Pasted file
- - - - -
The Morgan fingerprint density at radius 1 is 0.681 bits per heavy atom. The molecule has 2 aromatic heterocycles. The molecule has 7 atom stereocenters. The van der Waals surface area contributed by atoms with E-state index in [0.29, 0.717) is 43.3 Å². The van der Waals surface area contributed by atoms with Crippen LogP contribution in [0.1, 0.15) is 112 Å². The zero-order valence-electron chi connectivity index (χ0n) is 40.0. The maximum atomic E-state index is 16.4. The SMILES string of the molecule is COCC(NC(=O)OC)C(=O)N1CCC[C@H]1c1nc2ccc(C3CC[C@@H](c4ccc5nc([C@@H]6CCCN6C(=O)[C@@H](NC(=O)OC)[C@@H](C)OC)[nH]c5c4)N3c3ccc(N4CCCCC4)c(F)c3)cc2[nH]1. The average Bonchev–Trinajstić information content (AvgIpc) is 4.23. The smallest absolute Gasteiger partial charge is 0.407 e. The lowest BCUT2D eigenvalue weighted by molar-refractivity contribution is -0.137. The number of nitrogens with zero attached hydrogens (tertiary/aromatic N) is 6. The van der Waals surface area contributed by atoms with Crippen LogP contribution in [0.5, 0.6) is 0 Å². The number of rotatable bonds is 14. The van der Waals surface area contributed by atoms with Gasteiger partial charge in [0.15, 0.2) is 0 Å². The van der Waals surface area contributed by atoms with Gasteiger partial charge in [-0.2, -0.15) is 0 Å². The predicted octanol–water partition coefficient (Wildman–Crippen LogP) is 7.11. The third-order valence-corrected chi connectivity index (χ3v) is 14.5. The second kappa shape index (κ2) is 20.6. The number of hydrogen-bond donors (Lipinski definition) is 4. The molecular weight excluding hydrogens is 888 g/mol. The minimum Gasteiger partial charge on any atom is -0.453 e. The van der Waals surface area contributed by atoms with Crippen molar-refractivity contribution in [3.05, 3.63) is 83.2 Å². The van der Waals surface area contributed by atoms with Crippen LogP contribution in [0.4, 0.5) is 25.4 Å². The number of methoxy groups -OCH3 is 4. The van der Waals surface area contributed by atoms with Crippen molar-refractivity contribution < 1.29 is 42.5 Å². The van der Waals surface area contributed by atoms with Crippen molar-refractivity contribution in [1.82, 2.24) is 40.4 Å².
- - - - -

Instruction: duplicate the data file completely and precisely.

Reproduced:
The Morgan fingerprint density at radius 1 is 0.681 bits per heavy atom. The molecule has 2 aromatic heterocycles. The molecule has 7 atom stereocenters. The van der Waals surface area contributed by atoms with E-state index in [0.29, 0.717) is 43.3 Å². The van der Waals surface area contributed by atoms with Crippen LogP contribution in [0.1, 0.15) is 112 Å². The zero-order valence-electron chi connectivity index (χ0n) is 40.0. The maximum atomic E-state index is 16.4. The SMILES string of the molecule is COCC(NC(=O)OC)C(=O)N1CCC[C@H]1c1nc2ccc(C3CC[C@@H](c4ccc5nc([C@@H]6CCCN6C(=O)[C@@H](NC(=O)OC)[C@@H](C)OC)[nH]c5c4)N3c3ccc(N4CCCCC4)c(F)c3)cc2[nH]1. The average Bonchev–Trinajstić information content (AvgIpc) is 4.23. The smallest absolute Gasteiger partial charge is 0.407 e. The lowest BCUT2D eigenvalue weighted by molar-refractivity contribution is -0.137. The number of nitrogens with zero attached hydrogens (tertiary/aromatic N) is 6. The van der Waals surface area contributed by atoms with Crippen LogP contribution in [0.5, 0.6) is 0 Å². The number of rotatable bonds is 14. The van der Waals surface area contributed by atoms with Gasteiger partial charge in [0.15, 0.2) is 0 Å². The van der Waals surface area contributed by atoms with Gasteiger partial charge in [-0.2, -0.15) is 0 Å². The predicted octanol–water partition coefficient (Wildman–Crippen LogP) is 7.11. The third-order valence-corrected chi connectivity index (χ3v) is 14.5. The second kappa shape index (κ2) is 20.6. The number of hydrogen-bond donors (Lipinski definition) is 4. The molecular weight excluding hydrogens is 888 g/mol. The minimum Gasteiger partial charge on any atom is -0.453 e. The van der Waals surface area contributed by atoms with Crippen molar-refractivity contribution in [3.05, 3.63) is 83.2 Å². The van der Waals surface area contributed by atoms with Crippen LogP contribution in [0.4, 0.5) is 25.4 Å². The number of methoxy groups -OCH3 is 4. The van der Waals surface area contributed by atoms with Crippen molar-refractivity contribution < 1.29 is 42.5 Å². The van der Waals surface area contributed by atoms with Crippen molar-refractivity contribution in [1.82, 2.24) is 40.4 Å².